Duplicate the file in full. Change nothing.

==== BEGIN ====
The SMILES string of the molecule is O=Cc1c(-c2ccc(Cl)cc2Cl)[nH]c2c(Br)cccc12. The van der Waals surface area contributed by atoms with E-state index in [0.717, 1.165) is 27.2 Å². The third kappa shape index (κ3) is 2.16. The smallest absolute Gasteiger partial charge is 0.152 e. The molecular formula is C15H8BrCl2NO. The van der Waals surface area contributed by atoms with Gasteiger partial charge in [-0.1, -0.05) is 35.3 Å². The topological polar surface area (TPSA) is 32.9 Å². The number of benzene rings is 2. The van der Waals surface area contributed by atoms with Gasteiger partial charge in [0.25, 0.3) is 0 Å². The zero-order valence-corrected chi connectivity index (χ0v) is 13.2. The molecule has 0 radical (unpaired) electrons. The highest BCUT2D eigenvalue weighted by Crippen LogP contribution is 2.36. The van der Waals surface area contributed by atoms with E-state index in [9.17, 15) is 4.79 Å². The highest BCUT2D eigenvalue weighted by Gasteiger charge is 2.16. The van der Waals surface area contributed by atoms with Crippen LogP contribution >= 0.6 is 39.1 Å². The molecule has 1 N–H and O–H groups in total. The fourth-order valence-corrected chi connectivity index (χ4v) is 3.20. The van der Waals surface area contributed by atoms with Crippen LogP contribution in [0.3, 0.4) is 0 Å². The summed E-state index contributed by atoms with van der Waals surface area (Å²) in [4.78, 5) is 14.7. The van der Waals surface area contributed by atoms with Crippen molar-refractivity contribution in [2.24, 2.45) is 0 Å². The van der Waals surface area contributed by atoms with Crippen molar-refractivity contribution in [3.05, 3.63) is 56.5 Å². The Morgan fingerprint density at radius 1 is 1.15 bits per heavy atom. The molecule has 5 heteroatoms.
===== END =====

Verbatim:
The SMILES string of the molecule is O=Cc1c(-c2ccc(Cl)cc2Cl)[nH]c2c(Br)cccc12. The van der Waals surface area contributed by atoms with E-state index in [0.717, 1.165) is 27.2 Å². The third kappa shape index (κ3) is 2.16. The smallest absolute Gasteiger partial charge is 0.152 e. The molecular formula is C15H8BrCl2NO. The van der Waals surface area contributed by atoms with Gasteiger partial charge in [-0.1, -0.05) is 35.3 Å². The topological polar surface area (TPSA) is 32.9 Å². The number of benzene rings is 2. The van der Waals surface area contributed by atoms with Gasteiger partial charge in [0.25, 0.3) is 0 Å². The zero-order valence-corrected chi connectivity index (χ0v) is 13.2. The molecule has 0 radical (unpaired) electrons. The highest BCUT2D eigenvalue weighted by Crippen LogP contribution is 2.36. The van der Waals surface area contributed by atoms with E-state index in [9.17, 15) is 4.79 Å². The highest BCUT2D eigenvalue weighted by Gasteiger charge is 2.16. The van der Waals surface area contributed by atoms with Crippen LogP contribution >= 0.6 is 39.1 Å². The molecule has 1 N–H and O–H groups in total. The fourth-order valence-corrected chi connectivity index (χ4v) is 3.20. The van der Waals surface area contributed by atoms with Crippen LogP contribution in [0.3, 0.4) is 0 Å². The summed E-state index contributed by atoms with van der Waals surface area (Å²) in [4.78, 5) is 14.7. The van der Waals surface area contributed by atoms with Crippen molar-refractivity contribution in [2.24, 2.45) is 0 Å². The van der Waals surface area contributed by atoms with Crippen molar-refractivity contribution in [3.05, 3.63) is 56.5 Å². The Morgan fingerprint density at radius 1 is 1.15 bits per heavy atom. The molecule has 5 heteroatoms.